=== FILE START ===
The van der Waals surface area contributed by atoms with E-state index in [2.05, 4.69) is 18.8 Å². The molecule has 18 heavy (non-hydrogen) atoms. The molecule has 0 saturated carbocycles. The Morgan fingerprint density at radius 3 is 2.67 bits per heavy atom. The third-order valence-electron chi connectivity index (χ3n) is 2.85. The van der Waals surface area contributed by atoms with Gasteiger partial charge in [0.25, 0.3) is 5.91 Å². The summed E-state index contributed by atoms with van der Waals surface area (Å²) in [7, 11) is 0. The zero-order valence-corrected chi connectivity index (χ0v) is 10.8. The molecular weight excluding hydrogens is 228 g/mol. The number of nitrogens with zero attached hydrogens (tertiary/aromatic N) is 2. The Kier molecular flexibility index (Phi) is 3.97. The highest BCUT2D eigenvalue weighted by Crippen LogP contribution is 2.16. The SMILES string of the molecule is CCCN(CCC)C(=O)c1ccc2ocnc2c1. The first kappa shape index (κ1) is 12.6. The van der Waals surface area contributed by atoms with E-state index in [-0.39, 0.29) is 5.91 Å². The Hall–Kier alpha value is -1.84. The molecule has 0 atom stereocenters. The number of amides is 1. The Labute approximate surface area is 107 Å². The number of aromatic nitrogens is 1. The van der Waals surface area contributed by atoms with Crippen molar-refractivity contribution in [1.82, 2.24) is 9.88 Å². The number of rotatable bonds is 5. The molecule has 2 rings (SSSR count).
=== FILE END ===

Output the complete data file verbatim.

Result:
The van der Waals surface area contributed by atoms with E-state index in [2.05, 4.69) is 18.8 Å². The molecule has 18 heavy (non-hydrogen) atoms. The molecule has 0 saturated carbocycles. The Morgan fingerprint density at radius 3 is 2.67 bits per heavy atom. The third-order valence-electron chi connectivity index (χ3n) is 2.85. The van der Waals surface area contributed by atoms with Gasteiger partial charge in [0.25, 0.3) is 5.91 Å². The summed E-state index contributed by atoms with van der Waals surface area (Å²) in [7, 11) is 0. The zero-order valence-corrected chi connectivity index (χ0v) is 10.8. The molecular weight excluding hydrogens is 228 g/mol. The number of nitrogens with zero attached hydrogens (tertiary/aromatic N) is 2. The Kier molecular flexibility index (Phi) is 3.97. The highest BCUT2D eigenvalue weighted by Crippen LogP contribution is 2.16. The SMILES string of the molecule is CCCN(CCC)C(=O)c1ccc2ocnc2c1. The first kappa shape index (κ1) is 12.6. The van der Waals surface area contributed by atoms with E-state index in [-0.39, 0.29) is 5.91 Å². The Hall–Kier alpha value is -1.84. The molecule has 0 atom stereocenters. The number of amides is 1. The Labute approximate surface area is 107 Å². The number of aromatic nitrogens is 1. The van der Waals surface area contributed by atoms with Crippen molar-refractivity contribution in [1.82, 2.24) is 9.88 Å². The number of rotatable bonds is 5. The molecule has 2 rings (SSSR count).